Page:Men of the Time, eleventh edition.djvu/314

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COWIE— COWPEK.

297

re-distribution of seats; and he is in f ayonr of the system called " Home Sole" for Ireland. In spite of serious personal disadvantages, arising chiefly from his rough northern accent, Mr. Cowen soon acquired a considerable reputation as a Parliamentary orator. He has a rooted distrust of Bussia, and this led to his temporary estrange- ment from the Liberal party during the crisis in the East. Mr. Cowen has written numerous political pam- phlets. He married in 185^ Jane, daughter of Mr. John Thompson, of Falfield, co. Durham.

COWIE, The Vkbt Bev. Ben- JAMTH MoBQAN, D.D., Dcau of Manchester, born June 8, 1816, was educatea at St. John's College, Cambridge, where he graduated B.A., as Senior Wrangler, in 1839, and was elected Fellow of his col- lege. In 1844 he was appointed Principal of the College of Civil Engineers at Putney. He was a Select Preacher in his university, and preached the Hulsean Lectures in 1853 and 1854 ; was elected Pro- fessor of Geometry at Gresham Col- lege in 1854, and became a Minor Canon of St. Paul's in 1858. He also held the vicarage of St. Lau- rence Jewry, in the City of London, from 1858 to 1873. In 1859 he was appointed a Government Inspector of Training Schools, and in 1866 Warburtonian Lecturer at Lincoln's Inn. He was nominated one of the Chaplains in Ordinary to her Ma- jesty, Jan. 14, 1871, and was ap- pointed dean of Manchester in Oct. 1872. In 1880 he was elected Pro- locutor of the Lower House of Con- vocation of the Province of York, in succession to the late Dean of York, the Hon. A. Duncombe. Mr. Cowie published in 1846 a " Catalogue of the Library of St. John's College, Cambridge ; " and he is author of some theological works.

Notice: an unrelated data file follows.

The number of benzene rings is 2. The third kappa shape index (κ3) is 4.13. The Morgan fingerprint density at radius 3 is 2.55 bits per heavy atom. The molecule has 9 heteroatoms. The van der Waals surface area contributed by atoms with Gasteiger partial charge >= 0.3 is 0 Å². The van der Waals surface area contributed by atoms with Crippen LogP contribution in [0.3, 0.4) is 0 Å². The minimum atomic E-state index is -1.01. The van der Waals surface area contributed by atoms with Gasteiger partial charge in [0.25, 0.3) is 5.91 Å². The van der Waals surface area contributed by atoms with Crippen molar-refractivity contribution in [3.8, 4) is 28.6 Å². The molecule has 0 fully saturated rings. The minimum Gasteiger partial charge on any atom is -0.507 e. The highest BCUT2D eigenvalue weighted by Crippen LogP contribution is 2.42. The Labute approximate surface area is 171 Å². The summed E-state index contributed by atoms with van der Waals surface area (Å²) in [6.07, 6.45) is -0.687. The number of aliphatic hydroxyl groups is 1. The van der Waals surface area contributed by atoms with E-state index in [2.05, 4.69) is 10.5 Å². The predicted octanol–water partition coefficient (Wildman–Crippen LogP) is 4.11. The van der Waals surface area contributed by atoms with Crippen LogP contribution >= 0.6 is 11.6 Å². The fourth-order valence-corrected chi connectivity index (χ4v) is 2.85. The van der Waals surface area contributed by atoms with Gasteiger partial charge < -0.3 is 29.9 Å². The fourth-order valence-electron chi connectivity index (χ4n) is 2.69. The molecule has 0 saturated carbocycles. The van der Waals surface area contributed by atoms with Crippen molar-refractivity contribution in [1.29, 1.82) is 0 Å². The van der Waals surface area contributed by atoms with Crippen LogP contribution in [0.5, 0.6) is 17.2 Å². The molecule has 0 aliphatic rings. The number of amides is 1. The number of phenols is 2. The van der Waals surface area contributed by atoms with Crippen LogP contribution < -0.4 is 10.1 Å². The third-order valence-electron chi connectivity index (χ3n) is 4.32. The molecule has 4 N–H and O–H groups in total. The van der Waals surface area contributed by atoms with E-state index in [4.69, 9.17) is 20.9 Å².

COWIE, The Bioht Bev. Wil- i^iAM Gabdbn, D.D., Bishop of Auckland, New Zealand, second son of the Iftte Alexander Cowie^ Esq.,

formerly of Auchterless, Aberdeen- shire, was born in London in 1831, and educated at Trinity Hall, Cam- bridge (B.A., 1855; M.A., 1865; D.D., 1869). After taking orders he officiated as an army chaplain for some years; became domestic chaplain to Bishop Cotton, of Cal- cutta, in 1864 ; rector of Stafford in 1867; and was consecrated Bishop of Auckland in 1869, in succession to the late Dr. Selwyn (afterwards Bishop of Lichfield), who bore the title of Bishop of New Zealand, and was Metropolitan. He has pub- lished "Notes on the Temples of Cashmere," "A Visit to Norfolk Island," and some single sermons.

COWLEY (Eabl), The Bight Hon. Henbt Bichabd Charles Wellesley, K.G., G.C.B., the only son of the first Baron Cowley (who was a younger brother of the late Duke of Wellington), born June 17, 1804, was educated at Eton, and entered the diplomatic service at the usual age. He became successively Secretary of Legation, and after- wards Ambassador at the Ottoman Borte, Minister Plenipotentiary to the Swiss Cantons (1848), Minister Plenipotentiary on a special mission at Frankfort (1851), Envoy Extra- ordinary and Minister Plenipoten- tiary to the Germanic Confederation (1851), and Ambassador at Paris (1852). This post (which was oc- cupied by his father before him) his lordship held both under the Re- public and the Empire, and he was believed to have great influence with Napoleon III. He took part in the coi^erence at Paris in 1856, when,

i'ointly with the Earl of Clarendon, le signed the treaty of peace with Russia on behalf of England. He was created Yiscoimt Dangan and Earl Cowley for his diplomatic ser- vices, April 4, 1857, and made a K.G. in 1865. His lordship resigned the post of Ambassador at Paris in 1857. The University of Oxford conferred on him the honorary degree of D.C.L. in 1870. COW PER (Eabl), The Riqht